The remittances from 2001 to 2020 have rose with little dips in 2010-2011 and 2014-2015. FDI on the other hand has been extremely unstable during this period as after a sharp rise in 2007-2008 FDI took a plunge showing lack of investor confidence in Pakistan government and rose only during 2013-2015 which can be attributed to multi-billion CPEC project.
The foreign exchange reserves again lost strength after 2016 and declined to $11.84 billion against the external debt of $27.8 billion in 2018. Since previous government’s era, Pakistan has been facing a downward trend in foreign reserves and foreign reserve to external debt ratio which indicates a threat to country’s default position.
The Rising External Debt and Foreign Reserves of Pakistan – Future Outlook
Pakistan is currently in no position to avoid external debt as the public debt is already Rs.35 trillion, more than 90% of total GDP. The external debt of Pakistan rose sharply during PMLN tenure of 2013-2018 as previously Pakistan didn’t float its Sukuk bonds in international market due to global financial crisis of 2007-2008. The Sukuk and Euro bonds along with CPEC loans, IMF loans and Paris Club has brought Pakistan’s external debt to around $105 billion dollars which needs timely repayments and thus, for coming years, government needs to borrow further external debt to service old and current debt. However, there are few steps that are already been taken and few steps that need attention of government to ensure future increased Foreign reserves. These include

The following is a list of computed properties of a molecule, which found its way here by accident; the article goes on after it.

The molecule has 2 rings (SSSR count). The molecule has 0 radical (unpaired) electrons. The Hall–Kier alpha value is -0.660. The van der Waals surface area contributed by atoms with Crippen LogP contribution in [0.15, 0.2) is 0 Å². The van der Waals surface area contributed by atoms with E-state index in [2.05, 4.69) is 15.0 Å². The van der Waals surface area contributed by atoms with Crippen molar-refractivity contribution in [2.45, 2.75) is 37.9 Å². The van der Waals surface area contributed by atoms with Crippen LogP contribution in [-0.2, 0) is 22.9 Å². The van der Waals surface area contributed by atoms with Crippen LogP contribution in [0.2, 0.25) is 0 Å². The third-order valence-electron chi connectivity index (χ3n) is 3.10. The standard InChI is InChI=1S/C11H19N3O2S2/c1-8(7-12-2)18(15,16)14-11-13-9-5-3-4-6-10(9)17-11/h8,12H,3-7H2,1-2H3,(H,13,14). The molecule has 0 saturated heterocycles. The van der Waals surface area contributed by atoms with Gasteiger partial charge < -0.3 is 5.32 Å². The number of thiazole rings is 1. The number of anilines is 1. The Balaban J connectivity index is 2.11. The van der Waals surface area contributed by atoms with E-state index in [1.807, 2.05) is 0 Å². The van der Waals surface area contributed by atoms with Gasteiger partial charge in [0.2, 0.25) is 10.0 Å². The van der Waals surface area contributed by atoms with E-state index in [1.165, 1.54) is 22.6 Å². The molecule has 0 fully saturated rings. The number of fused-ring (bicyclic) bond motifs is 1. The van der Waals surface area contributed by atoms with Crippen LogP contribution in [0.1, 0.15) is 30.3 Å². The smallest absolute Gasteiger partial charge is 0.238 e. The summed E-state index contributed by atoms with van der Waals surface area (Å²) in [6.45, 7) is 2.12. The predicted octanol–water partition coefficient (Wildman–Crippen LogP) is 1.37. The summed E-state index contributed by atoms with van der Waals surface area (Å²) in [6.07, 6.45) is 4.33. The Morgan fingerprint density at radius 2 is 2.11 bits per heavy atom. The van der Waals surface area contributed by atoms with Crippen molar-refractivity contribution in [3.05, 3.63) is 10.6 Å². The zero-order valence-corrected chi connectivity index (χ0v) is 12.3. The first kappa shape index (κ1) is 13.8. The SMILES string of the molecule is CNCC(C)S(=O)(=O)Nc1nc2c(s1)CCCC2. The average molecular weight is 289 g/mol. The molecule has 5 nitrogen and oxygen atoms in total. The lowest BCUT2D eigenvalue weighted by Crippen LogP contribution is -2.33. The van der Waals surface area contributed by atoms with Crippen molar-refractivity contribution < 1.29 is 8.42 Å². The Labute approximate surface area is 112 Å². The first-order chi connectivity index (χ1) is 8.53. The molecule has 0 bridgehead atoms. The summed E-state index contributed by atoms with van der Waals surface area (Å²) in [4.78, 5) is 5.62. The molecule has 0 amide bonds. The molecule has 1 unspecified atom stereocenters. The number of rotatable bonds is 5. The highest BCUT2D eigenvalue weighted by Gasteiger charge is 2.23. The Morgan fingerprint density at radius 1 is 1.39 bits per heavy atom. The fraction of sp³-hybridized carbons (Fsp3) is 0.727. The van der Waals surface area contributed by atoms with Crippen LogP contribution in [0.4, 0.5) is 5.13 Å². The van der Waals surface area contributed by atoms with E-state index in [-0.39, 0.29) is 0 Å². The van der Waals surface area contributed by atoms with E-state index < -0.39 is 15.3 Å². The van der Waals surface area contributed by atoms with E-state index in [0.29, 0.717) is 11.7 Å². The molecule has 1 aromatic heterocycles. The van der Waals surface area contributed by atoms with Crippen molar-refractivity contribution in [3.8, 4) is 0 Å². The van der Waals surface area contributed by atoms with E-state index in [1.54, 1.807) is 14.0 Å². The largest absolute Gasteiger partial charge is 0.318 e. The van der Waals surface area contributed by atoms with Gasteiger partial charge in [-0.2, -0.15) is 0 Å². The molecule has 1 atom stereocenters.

- Reducing Imports of goods and services. PTI-led government has already imposed monetary restrictions on imports by discouraging them through additional duties and taxes which has reduced the trade deficit for 2019-2020 by 30% in one year.
- Improving Balance of Payments through increased Exports. An uplift of small, medium and large scale industries in this regard should be top priority of government. The increased exports in IT sector is already a positive step towards increasing foreign exchange reserves.
- The government should also maintain investor friendly environment for foreign investors after its achievement in fiscal year 2019-20 of raising FDI by 68.3% (Times of Islamabad, 2020), China being the largest contributor.
- Remittances form an integral part of Pakistan’s Forex account and under the current government, remittances have started rising again during the past six-month period by 3.3% raising levels of foreign exchange reserve to $11.39 billion, a 30-month high for Pakistan (The Dawn, 2020).
- A downward surge in oil prices has given government a huge opportunity to bridge the gap of trade imbalance and incorporate the import cost cuts in further shrinking its current account deficit.